In-process sensing in selective laser melting (SLM) additive manufacturing

  • Thomas G. Spears
  • Scott A. GoldEmail author
Part of the following topical collections:
  1. Enabling Additive Manufacturing through Digital-Data and Model Integration


Additive manufacturing and specifically metal selective laser melting (SLM) processes are rapidly being industrialized. In order for this technology to see more widespread use as a production modality, especially in heavily regulated industries such as aerospace and medical device manufacturing, there is a need for robust process monitoring and control capabilities to be developed that reduce process variation and ensure quality. The current state of the art of such process monitoring technology is reviewed in this paper. The SLM process itself presents significant challenges as over 50 different process input variables impact the characteristics of the finished part. Understanding the impact of feed powder characteristics remains a challenge. Though many powder characterization techniques have been developed, there is a need for standardization of methods most relevant to additive manufacturing. In-process sensing technologies have primarily focused on monitoring melt pool signatures, either from a Lagrangian reference frame that follows the focal point of the laser or from a fixed Eulerian reference frame. Correlations between process measurements, process parameter settings, and quality metrics to date have been primarily qualitative. Some simple, first-generation process control strategies have also been demonstrated based on these measures. There remains a need for connecting process measurements to process models to enable robust model-based control.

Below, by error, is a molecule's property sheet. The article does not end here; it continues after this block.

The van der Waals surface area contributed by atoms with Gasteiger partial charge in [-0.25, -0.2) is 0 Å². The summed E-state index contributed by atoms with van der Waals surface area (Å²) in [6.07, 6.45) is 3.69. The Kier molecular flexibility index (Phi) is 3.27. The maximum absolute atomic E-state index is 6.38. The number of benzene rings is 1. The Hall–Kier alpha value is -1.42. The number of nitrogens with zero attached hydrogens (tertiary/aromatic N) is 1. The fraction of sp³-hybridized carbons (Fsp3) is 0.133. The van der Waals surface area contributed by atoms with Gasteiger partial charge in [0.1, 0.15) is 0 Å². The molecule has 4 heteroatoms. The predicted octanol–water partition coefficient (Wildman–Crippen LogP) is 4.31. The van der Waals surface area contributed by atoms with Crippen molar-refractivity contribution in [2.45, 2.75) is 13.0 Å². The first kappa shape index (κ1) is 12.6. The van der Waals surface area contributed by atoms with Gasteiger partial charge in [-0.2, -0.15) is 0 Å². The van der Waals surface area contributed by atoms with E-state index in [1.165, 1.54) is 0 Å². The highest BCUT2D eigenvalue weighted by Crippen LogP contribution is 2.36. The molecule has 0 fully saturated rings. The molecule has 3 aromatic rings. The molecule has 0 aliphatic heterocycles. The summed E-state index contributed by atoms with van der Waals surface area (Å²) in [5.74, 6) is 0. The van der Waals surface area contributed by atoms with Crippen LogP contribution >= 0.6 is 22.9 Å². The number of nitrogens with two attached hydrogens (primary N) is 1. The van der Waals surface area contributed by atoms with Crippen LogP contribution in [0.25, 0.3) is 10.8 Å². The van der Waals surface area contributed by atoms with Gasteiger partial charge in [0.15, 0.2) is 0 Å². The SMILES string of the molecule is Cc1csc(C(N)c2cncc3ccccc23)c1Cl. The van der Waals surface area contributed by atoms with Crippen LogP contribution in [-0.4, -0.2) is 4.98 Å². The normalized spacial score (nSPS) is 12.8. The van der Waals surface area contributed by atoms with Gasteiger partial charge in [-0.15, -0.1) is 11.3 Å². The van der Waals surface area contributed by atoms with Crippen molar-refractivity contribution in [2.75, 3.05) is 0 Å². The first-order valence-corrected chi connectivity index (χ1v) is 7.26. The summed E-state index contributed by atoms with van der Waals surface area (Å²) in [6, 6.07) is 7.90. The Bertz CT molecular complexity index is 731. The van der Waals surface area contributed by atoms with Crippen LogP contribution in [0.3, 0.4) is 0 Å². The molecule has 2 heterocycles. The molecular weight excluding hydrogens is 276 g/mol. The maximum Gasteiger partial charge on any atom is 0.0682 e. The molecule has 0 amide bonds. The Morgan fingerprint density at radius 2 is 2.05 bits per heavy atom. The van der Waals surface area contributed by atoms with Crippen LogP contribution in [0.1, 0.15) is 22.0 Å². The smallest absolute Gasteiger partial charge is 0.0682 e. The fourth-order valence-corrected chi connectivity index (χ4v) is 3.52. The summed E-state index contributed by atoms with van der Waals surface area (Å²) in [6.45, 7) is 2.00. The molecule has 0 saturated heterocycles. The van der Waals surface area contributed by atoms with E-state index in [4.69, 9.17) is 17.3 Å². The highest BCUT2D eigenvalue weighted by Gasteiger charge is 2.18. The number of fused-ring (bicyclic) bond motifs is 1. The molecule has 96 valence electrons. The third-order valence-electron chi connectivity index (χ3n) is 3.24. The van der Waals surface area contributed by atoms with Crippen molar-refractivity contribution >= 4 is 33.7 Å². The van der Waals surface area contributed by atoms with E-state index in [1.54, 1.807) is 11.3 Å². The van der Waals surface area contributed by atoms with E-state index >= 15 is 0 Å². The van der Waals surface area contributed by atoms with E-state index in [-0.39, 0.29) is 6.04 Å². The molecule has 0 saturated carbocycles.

Selective laser melting (SLM) Additive manufacturing (AM) Direct metal laser melting (DMLM) Selective laser sintering (SLS) Direct metal laser sintering (DMLS) Powder bed In-process sensing Process monitoring Process control Melt pool monitoring 



The authors wish to acknowledge the support of the US Air Force Research Laboratory, Materials & Manufacturing Directorate, Manufacturing and Industrial Technologies Division (AFRL/RXM) which funded part of the work done on this manuscript through contract FA8650-14-C-5702.


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© Spears and Gold. 2016

Open AccessThis article is distributed under the terms of the Creative Commons Attribution 4.0 International License (, which permits unrestricted use, distribution, and reproduction in any medium, provided you give appropriate credit to the original author(s) and the source, provide a link to the Creative Commons license, and indicate if changes were made.

Authors and Affiliations

  1. 1.GE AviationAdditive Technology CenterWest ChesterUSA

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